Speaking of being multi-dimensional, he was a man to whom snook fishing in the Everglades was hugely important — a passion of his. And if it was with Troy at his side, so much the better.
But he was also totally comfortable at his daughters' dance recitals — and admired the athleticism of professional dancing so much that he often had a Broadway musical blaring on his car's audio system.
It was evident, though, to Trammell when he last visited his friend, that the final battle was being lost.
"He was bed-ridden," said Trammell. "His voice was weak. But while I jabbered away, as I often do, he listened."
Few can be certain when a friend or loved one is being seen for the last time. It was sensed at this meeting, however, that such was the case.
As Trammell spoke at the memorial service, Kirk Gibson wiped away tears. "Bergie" was more than their former teammate. He was their friend of more than 30 years.
"At one point," Trammell said of their last time together, "Bergie suddenly said 'Larry Herndon . . . I loved that guy.' "
Herndon was the still water beneath many of the Tigers' tempestuous seas in the early 1980s — an undercurrent of loyalty and strength.
Bergman had played with Herndon in 1981 on the San Francisco Giants, but wasn't yet again his teammate when Herndon stood in the middle of the Tigers' famed Minnesota Twins brawl of 1982, throwing haymakers like an unarmed gladiator while defending his teammates.
Bergman was re-introduced to Herndon's qualities, however, when he was traded to the Tigers in 1984.
There was a basketball game on television during Trammell's last visit with Bergman. It served as the backdrop to their attempted conversation.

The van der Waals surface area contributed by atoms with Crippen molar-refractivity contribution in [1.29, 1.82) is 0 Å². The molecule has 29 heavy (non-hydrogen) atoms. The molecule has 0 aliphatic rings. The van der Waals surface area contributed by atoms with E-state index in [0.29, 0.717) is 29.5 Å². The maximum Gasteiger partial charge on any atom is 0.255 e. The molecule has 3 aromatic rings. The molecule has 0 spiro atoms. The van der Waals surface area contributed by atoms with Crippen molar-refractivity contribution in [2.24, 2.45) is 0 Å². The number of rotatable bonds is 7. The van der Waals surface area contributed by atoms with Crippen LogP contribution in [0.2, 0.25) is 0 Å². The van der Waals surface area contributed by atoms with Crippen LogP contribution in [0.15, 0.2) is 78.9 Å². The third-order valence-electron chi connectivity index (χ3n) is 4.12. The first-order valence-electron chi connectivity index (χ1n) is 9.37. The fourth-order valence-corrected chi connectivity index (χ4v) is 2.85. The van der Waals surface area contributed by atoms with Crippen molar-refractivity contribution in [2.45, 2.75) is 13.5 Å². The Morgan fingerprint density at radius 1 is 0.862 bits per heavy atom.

But as Trammell said, Bergman's voice was faint.
"His handshake wasn't, though," said Trammell. "When it came time for me to leave, Bergie shook my hand, and it was strong."
Looking upward as he concluded his comments on Friday, Trammell simply said "miss you, Bergie."
There was much mentioned of Bergman's faith on Friday. As one of the pastors at Grace Community Church said, "it is a time of grieving, but of hope as well."
For those who take Jesus Christ into their lives, Bergman believed in eternal life, said the Rev. J. Kevin Butcher who knew him as a friend with whom he exchanged many theological viewpoints.
But there were also many glimpses at the service into Bergman's home life.
"He passed his lack of being handy around the house on to me," said Troy, "but he would try. Like the time he built a bookcase for my daughter, but built it upside down and backwards."
The crowd chuckled.
It was everyday evidence of the human being Bergman was — a man who succeeded at many of the important things in life.
Such as being a good family man.
A good friend.
Someone devoted to helping others.
But who couldn't build a bookcase.
The church was filled with those who appreciated his life, and with those who admired the individual who lived it.
It was but a small sample, however, of those who already miss him.